The federal oversight of food and drugs in Canada predates Confederation, but was initially confined to ensuring that food and drugs were not adulterated. The Proprietary or Patent Medicine Act (1909) was the first legislation to register medicines, which it limited to secret-formula, non-pharmacopoeial packaged medicines. The Act was the beginning of the protection of the public against drugs administered without medical supervision.
Following the establishment of a federal Department of Health in 1919, the Food and Drugs Act was introduced in 1920. By the late 1920s, Regulations developed under the Act established specific requirements for licensing drugs. The Minister of Health had the authority to cancel or suspend a licence for violations of the requirements.
A significant reworking of the Food and Drug Regulations did not begin until 1947, but it laid the foundation for the regulations in place today. By 1951, manufacturers were required to file new drug submissions prior to marketing their drugs. However, the regulations did not prevent the thalidomide tragedy of the early 1960s, which resulted in serious birth malformations and death to thousands of infants.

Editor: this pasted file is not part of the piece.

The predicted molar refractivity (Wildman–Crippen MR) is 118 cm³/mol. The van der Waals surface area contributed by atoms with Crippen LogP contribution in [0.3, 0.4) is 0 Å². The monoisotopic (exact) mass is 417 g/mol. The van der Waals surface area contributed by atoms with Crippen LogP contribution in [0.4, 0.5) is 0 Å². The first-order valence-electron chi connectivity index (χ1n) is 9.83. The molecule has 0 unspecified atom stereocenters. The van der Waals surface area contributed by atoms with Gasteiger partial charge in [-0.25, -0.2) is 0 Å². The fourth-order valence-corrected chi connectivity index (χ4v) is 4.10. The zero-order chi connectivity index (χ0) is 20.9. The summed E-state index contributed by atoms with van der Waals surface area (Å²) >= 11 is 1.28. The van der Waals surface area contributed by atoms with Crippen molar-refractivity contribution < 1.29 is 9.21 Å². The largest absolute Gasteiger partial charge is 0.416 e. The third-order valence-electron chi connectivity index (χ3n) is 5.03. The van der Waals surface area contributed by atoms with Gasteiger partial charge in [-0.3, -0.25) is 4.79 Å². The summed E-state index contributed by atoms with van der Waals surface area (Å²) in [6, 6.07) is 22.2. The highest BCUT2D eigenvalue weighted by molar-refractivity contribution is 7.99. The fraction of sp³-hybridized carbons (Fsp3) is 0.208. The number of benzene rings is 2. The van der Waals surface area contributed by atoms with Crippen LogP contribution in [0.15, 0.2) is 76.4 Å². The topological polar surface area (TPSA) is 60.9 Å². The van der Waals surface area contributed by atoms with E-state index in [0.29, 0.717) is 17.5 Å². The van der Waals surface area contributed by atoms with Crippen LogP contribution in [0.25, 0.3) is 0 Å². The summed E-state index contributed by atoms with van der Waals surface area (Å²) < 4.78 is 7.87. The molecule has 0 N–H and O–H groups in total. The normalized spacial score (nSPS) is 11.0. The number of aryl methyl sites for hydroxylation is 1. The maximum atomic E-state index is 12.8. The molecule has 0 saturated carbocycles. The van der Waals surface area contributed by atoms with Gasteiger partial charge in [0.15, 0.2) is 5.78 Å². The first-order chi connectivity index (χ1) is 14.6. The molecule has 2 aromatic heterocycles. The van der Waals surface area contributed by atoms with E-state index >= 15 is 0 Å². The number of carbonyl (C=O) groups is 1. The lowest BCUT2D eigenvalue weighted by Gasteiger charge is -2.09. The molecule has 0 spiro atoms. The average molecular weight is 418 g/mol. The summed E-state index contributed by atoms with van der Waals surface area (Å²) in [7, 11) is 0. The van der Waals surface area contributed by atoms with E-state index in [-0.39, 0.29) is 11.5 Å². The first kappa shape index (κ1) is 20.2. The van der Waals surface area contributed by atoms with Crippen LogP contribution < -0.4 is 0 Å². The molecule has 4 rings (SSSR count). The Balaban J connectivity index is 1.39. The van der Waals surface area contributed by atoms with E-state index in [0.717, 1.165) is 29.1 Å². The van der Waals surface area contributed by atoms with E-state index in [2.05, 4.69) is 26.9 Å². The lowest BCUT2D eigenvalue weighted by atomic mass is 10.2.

The thalidomide tragedy prompted a complete revision of the regulations to strengthen the Department's regulatory abilities. The revision marked the first appearance of the requirement for manufacturers to submit evidence of efficacy in seeking a Notice of Compliance.
The current system for the regulation of drugs in Canada focuses on pre-market activities and is characterized as point-in-time. A manufacturer can put its drug on the market once it has received a Notice of Compliance from Health Canada. The manufacturer must meet a number of obligations, but as long as the drug causes no adverse reactions or the manufacturer does not need to make changes to the drug, it may never be subject to review by Health Canada again. Medical and social trends, both domestic and international, are putting pressures on this system to evolve.
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